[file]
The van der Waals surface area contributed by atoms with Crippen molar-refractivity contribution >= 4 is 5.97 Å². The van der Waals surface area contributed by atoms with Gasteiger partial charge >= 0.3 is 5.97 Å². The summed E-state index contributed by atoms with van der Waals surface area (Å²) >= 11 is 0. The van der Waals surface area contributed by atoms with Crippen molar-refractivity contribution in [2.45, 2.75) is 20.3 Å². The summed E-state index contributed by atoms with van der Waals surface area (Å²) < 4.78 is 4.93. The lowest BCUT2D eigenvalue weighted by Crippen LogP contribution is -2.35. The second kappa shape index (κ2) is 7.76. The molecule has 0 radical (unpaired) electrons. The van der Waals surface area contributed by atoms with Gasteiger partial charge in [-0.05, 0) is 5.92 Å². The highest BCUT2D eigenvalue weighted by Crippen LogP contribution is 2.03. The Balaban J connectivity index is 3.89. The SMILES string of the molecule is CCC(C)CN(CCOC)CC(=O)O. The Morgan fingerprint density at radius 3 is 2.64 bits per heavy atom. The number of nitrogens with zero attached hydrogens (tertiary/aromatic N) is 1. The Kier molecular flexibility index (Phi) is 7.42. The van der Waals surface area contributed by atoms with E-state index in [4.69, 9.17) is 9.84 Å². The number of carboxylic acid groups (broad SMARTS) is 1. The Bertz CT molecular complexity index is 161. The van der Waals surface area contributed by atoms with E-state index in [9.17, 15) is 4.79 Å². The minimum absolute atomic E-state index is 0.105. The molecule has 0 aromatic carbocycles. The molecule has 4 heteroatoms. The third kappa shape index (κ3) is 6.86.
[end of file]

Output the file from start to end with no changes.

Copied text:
The van der Waals surface area contributed by atoms with Crippen molar-refractivity contribution >= 4 is 5.97 Å². The van der Waals surface area contributed by atoms with Gasteiger partial charge >= 0.3 is 5.97 Å². The summed E-state index contributed by atoms with van der Waals surface area (Å²) >= 11 is 0. The van der Waals surface area contributed by atoms with Crippen molar-refractivity contribution in [2.45, 2.75) is 20.3 Å². The summed E-state index contributed by atoms with van der Waals surface area (Å²) < 4.78 is 4.93. The lowest BCUT2D eigenvalue weighted by Crippen LogP contribution is -2.35. The second kappa shape index (κ2) is 7.76. The molecule has 0 radical (unpaired) electrons. The van der Waals surface area contributed by atoms with Gasteiger partial charge in [-0.05, 0) is 5.92 Å². The highest BCUT2D eigenvalue weighted by Crippen LogP contribution is 2.03. The Balaban J connectivity index is 3.89. The SMILES string of the molecule is CCC(C)CN(CCOC)CC(=O)O. The Morgan fingerprint density at radius 3 is 2.64 bits per heavy atom. The number of nitrogens with zero attached hydrogens (tertiary/aromatic N) is 1. The Kier molecular flexibility index (Phi) is 7.42. The van der Waals surface area contributed by atoms with E-state index in [4.69, 9.17) is 9.84 Å². The number of carboxylic acid groups (broad SMARTS) is 1. The Bertz CT molecular complexity index is 161. The van der Waals surface area contributed by atoms with E-state index in [9.17, 15) is 4.79 Å². The minimum absolute atomic E-state index is 0.105. The molecule has 0 aromatic carbocycles. The molecule has 4 heteroatoms. The third kappa shape index (κ3) is 6.86.